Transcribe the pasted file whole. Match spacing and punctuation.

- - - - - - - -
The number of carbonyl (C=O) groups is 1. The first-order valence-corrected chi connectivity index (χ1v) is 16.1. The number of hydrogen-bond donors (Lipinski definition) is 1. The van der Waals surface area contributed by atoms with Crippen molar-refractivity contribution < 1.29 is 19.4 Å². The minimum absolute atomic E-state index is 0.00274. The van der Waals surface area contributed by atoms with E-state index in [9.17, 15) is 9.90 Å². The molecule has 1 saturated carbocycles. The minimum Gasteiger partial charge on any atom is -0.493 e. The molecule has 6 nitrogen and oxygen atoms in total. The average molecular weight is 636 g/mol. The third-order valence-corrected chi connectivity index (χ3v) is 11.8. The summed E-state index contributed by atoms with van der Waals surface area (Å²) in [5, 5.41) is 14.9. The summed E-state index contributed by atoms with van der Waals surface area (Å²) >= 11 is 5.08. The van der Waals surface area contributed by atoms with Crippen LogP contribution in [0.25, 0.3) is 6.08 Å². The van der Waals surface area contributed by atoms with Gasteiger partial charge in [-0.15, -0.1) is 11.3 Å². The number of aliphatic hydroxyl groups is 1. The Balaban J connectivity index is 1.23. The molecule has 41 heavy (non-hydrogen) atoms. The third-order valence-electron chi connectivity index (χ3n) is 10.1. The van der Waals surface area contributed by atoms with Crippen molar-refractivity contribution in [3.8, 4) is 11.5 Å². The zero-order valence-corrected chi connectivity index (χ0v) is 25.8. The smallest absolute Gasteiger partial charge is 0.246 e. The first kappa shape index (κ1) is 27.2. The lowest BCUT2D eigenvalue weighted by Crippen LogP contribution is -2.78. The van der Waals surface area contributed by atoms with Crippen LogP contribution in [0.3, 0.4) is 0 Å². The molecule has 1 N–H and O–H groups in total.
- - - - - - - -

The number of carbonyl (C=O) groups is 1. The first-order valence-corrected chi connectivity index (χ1v) is 16.1. The number of hydrogen-bond donors (Lipinski definition) is 1. The van der Waals surface area contributed by atoms with Crippen molar-refractivity contribution < 1.29 is 19.4 Å². The minimum absolute atomic E-state index is 0.00274. The van der Waals surface area contributed by atoms with E-state index in [9.17, 15) is 9.90 Å². The molecule has 1 saturated carbocycles. The minimum Gasteiger partial charge on any atom is -0.493 e. The molecule has 6 nitrogen and oxygen atoms in total. The average molecular weight is 636 g/mol. The third-order valence-corrected chi connectivity index (χ3v) is 11.8. The summed E-state index contributed by atoms with van der Waals surface area (Å²) in [5, 5.41) is 14.9. The summed E-state index contributed by atoms with van der Waals surface area (Å²) >= 11 is 5.08. The van der Waals surface area contributed by atoms with Crippen LogP contribution in [0.25, 0.3) is 6.08 Å². The van der Waals surface area contributed by atoms with Gasteiger partial charge in [-0.15, -0.1) is 11.3 Å². The number of aliphatic hydroxyl groups is 1. The Balaban J connectivity index is 1.23. The molecule has 41 heavy (non-hydrogen) atoms. The third-order valence-electron chi connectivity index (χ3n) is 10.1. The van der Waals surface area contributed by atoms with Crippen molar-refractivity contribution in [3.8, 4) is 11.5 Å². The zero-order valence-corrected chi connectivity index (χ0v) is 25.8. The smallest absolute Gasteiger partial charge is 0.246 e. The first kappa shape index (κ1) is 27.2. The lowest BCUT2D eigenvalue weighted by Crippen LogP contribution is -2.78. The van der Waals surface area contributed by atoms with Crippen LogP contribution in [0.3, 0.4) is 0 Å². The molecule has 1 N–H and O–H groups in total.